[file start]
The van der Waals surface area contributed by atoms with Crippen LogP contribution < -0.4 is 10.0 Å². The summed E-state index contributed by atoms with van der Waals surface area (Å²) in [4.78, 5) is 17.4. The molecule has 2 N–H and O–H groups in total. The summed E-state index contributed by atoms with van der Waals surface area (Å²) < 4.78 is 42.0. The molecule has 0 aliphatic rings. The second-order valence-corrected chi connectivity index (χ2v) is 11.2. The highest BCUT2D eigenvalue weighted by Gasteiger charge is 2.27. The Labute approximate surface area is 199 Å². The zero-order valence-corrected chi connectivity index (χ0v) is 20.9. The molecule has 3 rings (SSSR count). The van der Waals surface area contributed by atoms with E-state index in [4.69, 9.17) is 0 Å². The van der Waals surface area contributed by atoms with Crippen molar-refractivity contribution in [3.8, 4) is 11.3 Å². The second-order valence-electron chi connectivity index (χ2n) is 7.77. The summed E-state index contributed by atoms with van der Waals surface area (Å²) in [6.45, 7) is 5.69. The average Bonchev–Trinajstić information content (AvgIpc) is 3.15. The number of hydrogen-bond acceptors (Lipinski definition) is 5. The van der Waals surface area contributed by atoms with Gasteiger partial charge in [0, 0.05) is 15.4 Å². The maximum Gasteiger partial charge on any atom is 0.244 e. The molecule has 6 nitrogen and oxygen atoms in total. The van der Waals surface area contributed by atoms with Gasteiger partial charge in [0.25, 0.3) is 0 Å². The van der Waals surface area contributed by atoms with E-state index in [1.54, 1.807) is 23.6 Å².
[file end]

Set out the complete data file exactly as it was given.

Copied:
The van der Waals surface area contributed by atoms with Crippen LogP contribution < -0.4 is 10.0 Å². The summed E-state index contributed by atoms with van der Waals surface area (Å²) in [4.78, 5) is 17.4. The molecule has 2 N–H and O–H groups in total. The summed E-state index contributed by atoms with van der Waals surface area (Å²) < 4.78 is 42.0. The molecule has 0 aliphatic rings. The second-order valence-corrected chi connectivity index (χ2v) is 11.2. The highest BCUT2D eigenvalue weighted by Gasteiger charge is 2.27. The Labute approximate surface area is 199 Å². The zero-order valence-corrected chi connectivity index (χ0v) is 20.9. The molecule has 3 rings (SSSR count). The van der Waals surface area contributed by atoms with E-state index in [4.69, 9.17) is 0 Å². The van der Waals surface area contributed by atoms with Crippen molar-refractivity contribution in [3.8, 4) is 11.3 Å². The second-order valence-electron chi connectivity index (χ2n) is 7.77. The summed E-state index contributed by atoms with van der Waals surface area (Å²) in [6.45, 7) is 5.69. The average Bonchev–Trinajstić information content (AvgIpc) is 3.15. The number of hydrogen-bond acceptors (Lipinski definition) is 5. The van der Waals surface area contributed by atoms with Gasteiger partial charge in [0, 0.05) is 15.4 Å². The maximum Gasteiger partial charge on any atom is 0.244 e. The molecule has 6 nitrogen and oxygen atoms in total. The van der Waals surface area contributed by atoms with Gasteiger partial charge in [0.25, 0.3) is 0 Å². The van der Waals surface area contributed by atoms with E-state index in [1.54, 1.807) is 23.6 Å².